Beyond The Heights shows brave face of Pakistani women, says film-maker

Beyond The Heights shows brave face of Pakistani women, says film-maker

The director of biographical documentary talks about his challenges, inspirations and expectations from the film.
Updated 11 Sep, 2015

The first trailer of the recently released biographical documentary Beyond The Heights has been lauded by viewers, who are now eager watch the full production.

Produced and written by Mirza Ali and directed by Jawad Sharif under Bi-Polar Productions and Karakoram Expeditions, Beyond The Heights is based on the mountainous adventures of mountaineer Samina Baig, who became the first and youngest Pakistani woman to reach the peak of Mount Everest. She is also the youngest Muslim woman to climb the Everest at the age of 21 years.

In an email interview with, the film's writer and producer Mirza Ali Baig, the brother of Samina, talks about the obstacles faced by him during the making of the documentary, his inspiration and expectations from the project and his views on mountain climbing.

Inspired by Samina's perilous journey

“The purpose of documenting all mountain expeditions with Samina was to show the brave face of Pakistani women, their high potential and energy," he says, adding that he wishes to encourage gender equality and women empowerment.

"I have used the metaphor of mountain climbing to motivate youth to climb their mountains [face the hurdles] with respect to their own work.”

He also wishes for young people to develop an interest in outdoor sports.

Challenges of shooting in the chill

With the shooting set in mountainous areas of the brutally cold Himalayas, Mirza Ali says he faced many challenges.

“The most difficult times I faced were during the climb of Everest with Samina. It was extremely cold and I had to make sure that the camera was working; the battery was warm enough, all the while focusing on each step because one mistake can cost you your life. Carrying the heavy equipment at a height of 8,000m and shooting the climb during most risky areas of Mount Everest is itself very difficult," he says.

Samina Baig (L) and Mirza Ali Baig (R) pose with the Pakistani flag at Mount Everest.
Samina Baig (L) and Mirza Ali Baig (R) pose with the Pakistani flag at Mount Everest.

Some portions were shot in his village in Hunza Valley.

“80% of the real shooting was done during our expedition on Mt. Everest. Some shots were done in our village with Jawad and the rest were taken from the previous expedition to Spantik Peak expedition. However, the most challenging part was to raise funds for the Mount Everest adventure. It took me seven years to raise funds to embark on the highest peak on its 60th anniversary. Jawad initially didn’t believe that I would make the film during the climb of Everest but I had promised him. Thanks to Allah I was able to make on it during its 60th anniversary.”

He says people are unaware about the geography of Pakistan and most wrongly associate Giglgit-Baltistan with other parts of the Northern areas. "Gilgit-Baltistan and especially Hunza have a 98% literacy rate. We don’t have gender discrimination as seen in other parts of the country and boys and girls, both pursue their studies and professions without any difference.”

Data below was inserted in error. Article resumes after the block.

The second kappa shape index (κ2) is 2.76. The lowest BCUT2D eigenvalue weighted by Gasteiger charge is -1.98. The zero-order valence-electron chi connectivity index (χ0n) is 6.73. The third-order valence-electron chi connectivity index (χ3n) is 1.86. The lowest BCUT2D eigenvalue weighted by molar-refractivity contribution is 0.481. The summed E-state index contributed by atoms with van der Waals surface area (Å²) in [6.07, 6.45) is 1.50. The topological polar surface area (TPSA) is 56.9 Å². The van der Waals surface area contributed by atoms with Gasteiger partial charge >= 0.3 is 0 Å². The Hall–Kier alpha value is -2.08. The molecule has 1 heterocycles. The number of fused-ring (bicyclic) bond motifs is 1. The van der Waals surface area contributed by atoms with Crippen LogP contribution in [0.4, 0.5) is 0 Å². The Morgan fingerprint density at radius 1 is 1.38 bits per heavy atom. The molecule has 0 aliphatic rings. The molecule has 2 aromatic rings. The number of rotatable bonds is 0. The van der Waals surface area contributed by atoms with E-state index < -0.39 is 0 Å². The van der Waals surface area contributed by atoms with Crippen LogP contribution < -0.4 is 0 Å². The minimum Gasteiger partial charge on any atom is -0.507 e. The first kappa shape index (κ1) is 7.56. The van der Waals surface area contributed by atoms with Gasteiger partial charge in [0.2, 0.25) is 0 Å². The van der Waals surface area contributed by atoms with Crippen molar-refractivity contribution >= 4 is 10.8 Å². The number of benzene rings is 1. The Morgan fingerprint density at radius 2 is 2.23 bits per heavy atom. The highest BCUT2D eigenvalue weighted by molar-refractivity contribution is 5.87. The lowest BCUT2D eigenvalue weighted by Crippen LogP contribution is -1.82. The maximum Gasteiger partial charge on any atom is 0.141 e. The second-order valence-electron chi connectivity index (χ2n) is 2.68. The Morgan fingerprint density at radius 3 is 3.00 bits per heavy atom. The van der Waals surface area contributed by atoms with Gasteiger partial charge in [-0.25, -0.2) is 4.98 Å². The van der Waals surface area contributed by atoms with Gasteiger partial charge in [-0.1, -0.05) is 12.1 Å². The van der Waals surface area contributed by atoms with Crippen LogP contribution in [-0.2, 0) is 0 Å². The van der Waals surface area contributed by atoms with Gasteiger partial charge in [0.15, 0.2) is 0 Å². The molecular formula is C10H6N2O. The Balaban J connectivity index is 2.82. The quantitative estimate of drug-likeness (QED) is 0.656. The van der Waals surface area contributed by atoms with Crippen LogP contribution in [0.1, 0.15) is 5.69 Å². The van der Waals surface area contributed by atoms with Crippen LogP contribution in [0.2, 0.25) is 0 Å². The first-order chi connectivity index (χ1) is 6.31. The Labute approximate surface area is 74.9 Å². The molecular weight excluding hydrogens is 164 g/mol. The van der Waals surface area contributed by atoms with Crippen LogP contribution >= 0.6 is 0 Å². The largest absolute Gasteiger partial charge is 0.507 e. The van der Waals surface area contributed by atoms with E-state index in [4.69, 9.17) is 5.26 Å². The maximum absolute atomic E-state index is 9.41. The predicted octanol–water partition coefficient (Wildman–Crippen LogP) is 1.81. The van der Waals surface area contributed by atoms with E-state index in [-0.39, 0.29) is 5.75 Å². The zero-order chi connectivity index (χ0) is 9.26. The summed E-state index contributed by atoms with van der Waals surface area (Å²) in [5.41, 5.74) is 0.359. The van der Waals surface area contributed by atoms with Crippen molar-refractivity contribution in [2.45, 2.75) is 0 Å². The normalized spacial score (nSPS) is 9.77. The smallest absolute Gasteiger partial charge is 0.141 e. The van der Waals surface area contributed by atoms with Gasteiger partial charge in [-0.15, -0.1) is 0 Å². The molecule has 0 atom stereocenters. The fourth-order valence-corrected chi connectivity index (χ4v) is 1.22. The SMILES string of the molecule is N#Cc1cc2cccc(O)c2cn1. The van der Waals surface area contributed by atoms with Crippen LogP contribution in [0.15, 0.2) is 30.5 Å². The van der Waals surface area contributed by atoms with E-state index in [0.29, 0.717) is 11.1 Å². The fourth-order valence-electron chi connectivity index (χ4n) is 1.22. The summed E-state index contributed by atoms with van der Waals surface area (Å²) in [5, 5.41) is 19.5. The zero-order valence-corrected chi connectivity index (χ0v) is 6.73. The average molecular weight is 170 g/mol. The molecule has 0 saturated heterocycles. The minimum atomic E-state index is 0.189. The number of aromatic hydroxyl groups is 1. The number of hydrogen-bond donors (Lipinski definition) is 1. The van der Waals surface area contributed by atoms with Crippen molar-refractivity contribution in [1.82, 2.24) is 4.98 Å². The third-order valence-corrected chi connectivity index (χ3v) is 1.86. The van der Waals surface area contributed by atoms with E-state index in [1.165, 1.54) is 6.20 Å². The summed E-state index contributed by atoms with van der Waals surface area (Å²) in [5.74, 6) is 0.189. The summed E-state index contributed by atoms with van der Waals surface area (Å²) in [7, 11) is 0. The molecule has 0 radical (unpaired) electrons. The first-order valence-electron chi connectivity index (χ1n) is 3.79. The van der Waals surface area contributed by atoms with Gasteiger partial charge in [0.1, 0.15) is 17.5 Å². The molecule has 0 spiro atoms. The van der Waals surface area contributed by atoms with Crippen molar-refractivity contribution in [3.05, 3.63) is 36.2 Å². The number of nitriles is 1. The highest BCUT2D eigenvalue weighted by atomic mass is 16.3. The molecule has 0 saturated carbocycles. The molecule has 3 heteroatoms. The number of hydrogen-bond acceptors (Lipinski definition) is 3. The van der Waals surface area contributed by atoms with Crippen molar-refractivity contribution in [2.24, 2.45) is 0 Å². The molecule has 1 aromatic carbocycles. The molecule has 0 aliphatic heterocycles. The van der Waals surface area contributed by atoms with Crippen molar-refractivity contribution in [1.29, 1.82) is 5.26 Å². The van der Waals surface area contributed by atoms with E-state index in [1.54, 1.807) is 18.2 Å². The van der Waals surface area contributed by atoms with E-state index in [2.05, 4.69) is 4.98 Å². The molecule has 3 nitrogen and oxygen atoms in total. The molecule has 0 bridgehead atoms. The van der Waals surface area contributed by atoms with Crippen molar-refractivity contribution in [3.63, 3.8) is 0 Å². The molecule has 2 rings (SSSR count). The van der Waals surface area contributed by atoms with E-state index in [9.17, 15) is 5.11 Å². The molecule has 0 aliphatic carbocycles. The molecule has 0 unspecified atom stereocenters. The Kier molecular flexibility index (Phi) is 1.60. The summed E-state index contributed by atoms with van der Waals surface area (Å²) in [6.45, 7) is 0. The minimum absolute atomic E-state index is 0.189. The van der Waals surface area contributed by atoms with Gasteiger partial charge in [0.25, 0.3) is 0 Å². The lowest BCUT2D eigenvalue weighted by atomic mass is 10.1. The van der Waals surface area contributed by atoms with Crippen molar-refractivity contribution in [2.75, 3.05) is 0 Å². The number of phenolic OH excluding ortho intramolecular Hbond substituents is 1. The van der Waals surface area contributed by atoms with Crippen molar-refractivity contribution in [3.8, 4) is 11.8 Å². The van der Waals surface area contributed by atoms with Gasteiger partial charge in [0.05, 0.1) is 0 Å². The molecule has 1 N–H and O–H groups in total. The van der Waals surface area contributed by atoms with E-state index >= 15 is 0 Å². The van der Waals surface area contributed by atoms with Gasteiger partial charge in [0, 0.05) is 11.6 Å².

Determined women and their dreams

Samina Baig's powerful words from the the trailer stay with viewers. “If a girl can climb a mountain, she can do anything,” she says, reminding us all that determined women are capable of doing the most perilous tasks.

Samina Baig and her brother Mirza Ali raise the Pakistani flag on top of Mt Elbrus, the highest mountain in Europe
Samina Baig and her brother Mirza Ali raise the Pakistani flag on top of Mt Elbrus, the highest mountain in Europe

Mirza Ali heartily agrees and believes that it is a message for all Pakistani men.

“I encouraged my sister and she successfully climbed the seven highest mountains in the world. Not only that, she also has the honour to become the first Pakistani and Muslim woman to reach the peaks. They must also encourage women in their respective interests so they can contribute to the society. It is not necessary that all women climb mountains but they must overcome the mountains present in their own lives.”

He strongly believes that his documentary will help in changing the stereotypical image of Pakistani women.

“I wanted to give a strong message to the world that Pakistani women are not oppressed the way it is projected, they are very capable in all the fields of work and can even climb mountains, the highest ones in the seven continents.”

Risk equals success

It is a general perception that extreme sports like mountain climbing can be life threatening and irresponsible. Mirza Ali, however, has contrary views. He considers risk to be the second name of success.

He elucidates his point, “If you don’t take calculated risks you will never succeed in life. Mountains are undeniably dangerous but all you need to do is some serious planning and observation of the conditions.”

“Financial issues, harsh weather, upholding cultural and religious values and yet becoming the youngest Muslim woman to reach the top of the world — all this will have a great impact on the audience.”

He is also pleased that the trailers have resonated with international distributors and invitations to screen the film at some festivals as well. However, he is still waiting for a Pakistani body to do the same.

When asked if he thinks his film can bag an Oscar like Sharmeen Obaid Chinoy’s Saving Face, he humbly replies that he is looking forward to win the hearts of Pakistanis, especially women.

“I think it highly deserves the highest award because it shows the brave face of Pakistani women surpassing all challenges.”